Saturday, October 22, 2022

Fall Reading 2022 Border Crossings


There have been several books lately about the border and the impact of government policies on people living on both sides. Sneed Collard's new book points out how the manmade barriers going up along that line on a map are affecting the wildlife that calls the border home. He describes the journeys of ocelots and other animals seeking mates and new territory, the way that the fences and walls block access to "food or water they need" or to "spring and summer breeding grounds." Even winged animals that fly low to the ground can be turned back from where their instincts take them.

Illustrations capture the elaborate markings of the ocelot's pelt, the various habitats such as chaparral, desert, mountains, or canyons. A black gouge across some scenes makes the break in the ecosystems obvious. A particularly poignant image shows the bars of the metal barrier in red and the top rail in blue with stars on it, an American flag draped across the landscape. Javelinas, pronghorns, owls, and cactus fill the pages with vibrant life.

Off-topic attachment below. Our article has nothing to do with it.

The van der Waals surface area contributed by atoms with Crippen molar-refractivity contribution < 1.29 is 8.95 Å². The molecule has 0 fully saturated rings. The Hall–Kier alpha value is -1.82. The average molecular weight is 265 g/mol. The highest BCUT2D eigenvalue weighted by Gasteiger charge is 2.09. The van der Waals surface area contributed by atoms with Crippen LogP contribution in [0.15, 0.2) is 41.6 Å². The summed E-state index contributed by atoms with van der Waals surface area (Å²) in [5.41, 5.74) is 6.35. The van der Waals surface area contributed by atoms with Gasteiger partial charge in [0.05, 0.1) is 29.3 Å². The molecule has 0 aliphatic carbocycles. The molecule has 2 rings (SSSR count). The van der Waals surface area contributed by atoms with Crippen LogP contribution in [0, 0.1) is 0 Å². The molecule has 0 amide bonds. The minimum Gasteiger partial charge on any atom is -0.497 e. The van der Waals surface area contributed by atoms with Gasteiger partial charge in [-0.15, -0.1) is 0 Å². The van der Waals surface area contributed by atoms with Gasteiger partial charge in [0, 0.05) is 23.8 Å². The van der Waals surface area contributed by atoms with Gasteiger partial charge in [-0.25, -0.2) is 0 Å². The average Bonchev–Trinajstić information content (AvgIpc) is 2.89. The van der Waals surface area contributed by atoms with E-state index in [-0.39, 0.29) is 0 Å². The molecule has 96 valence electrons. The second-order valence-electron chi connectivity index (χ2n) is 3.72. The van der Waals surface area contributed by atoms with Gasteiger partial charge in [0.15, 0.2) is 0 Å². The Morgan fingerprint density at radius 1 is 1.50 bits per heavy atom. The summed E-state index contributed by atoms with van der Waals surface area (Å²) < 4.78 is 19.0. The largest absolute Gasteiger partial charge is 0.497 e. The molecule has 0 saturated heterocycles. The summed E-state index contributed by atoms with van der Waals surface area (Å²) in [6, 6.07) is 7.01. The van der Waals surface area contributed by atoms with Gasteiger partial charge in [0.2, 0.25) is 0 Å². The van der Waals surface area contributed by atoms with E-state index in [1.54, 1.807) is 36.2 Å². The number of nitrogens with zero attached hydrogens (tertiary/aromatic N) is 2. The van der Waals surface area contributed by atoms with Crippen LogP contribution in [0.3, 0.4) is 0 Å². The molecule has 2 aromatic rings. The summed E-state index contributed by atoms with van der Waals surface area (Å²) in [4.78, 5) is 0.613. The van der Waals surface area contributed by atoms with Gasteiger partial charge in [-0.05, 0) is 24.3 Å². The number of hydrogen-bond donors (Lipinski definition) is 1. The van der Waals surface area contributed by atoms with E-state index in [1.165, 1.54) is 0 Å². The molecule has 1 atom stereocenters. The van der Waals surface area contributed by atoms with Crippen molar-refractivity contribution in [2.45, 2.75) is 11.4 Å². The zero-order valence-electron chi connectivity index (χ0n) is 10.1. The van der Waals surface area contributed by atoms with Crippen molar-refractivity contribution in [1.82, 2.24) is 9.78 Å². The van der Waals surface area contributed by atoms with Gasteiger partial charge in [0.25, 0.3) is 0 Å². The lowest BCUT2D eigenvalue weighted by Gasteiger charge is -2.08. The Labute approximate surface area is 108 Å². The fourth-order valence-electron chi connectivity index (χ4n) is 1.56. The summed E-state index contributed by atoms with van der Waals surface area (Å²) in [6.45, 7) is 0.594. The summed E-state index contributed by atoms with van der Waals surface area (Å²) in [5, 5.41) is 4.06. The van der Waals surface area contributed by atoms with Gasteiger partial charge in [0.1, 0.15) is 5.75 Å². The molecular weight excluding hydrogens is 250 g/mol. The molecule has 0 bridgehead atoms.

The author's note goes into more detail about the over seven hundred species that live in the border area and the negative impact of human activity on their survival. Information about groups working to protect the ecosystem in those areas such as the Center for Biological Diversity and Defenders of Wildlife is provided. There is also a glossary and a list for further reading.

This would be a good book to pair with Cougar Crossing: How Hollywood's Celebrity Cougar Helped Build a Bridge for City Wildlife to support classroom discussion about human impact on the environment and its effects on survival of animals in various areas.

I read an advance copy provided for review purposes through NetGalley.

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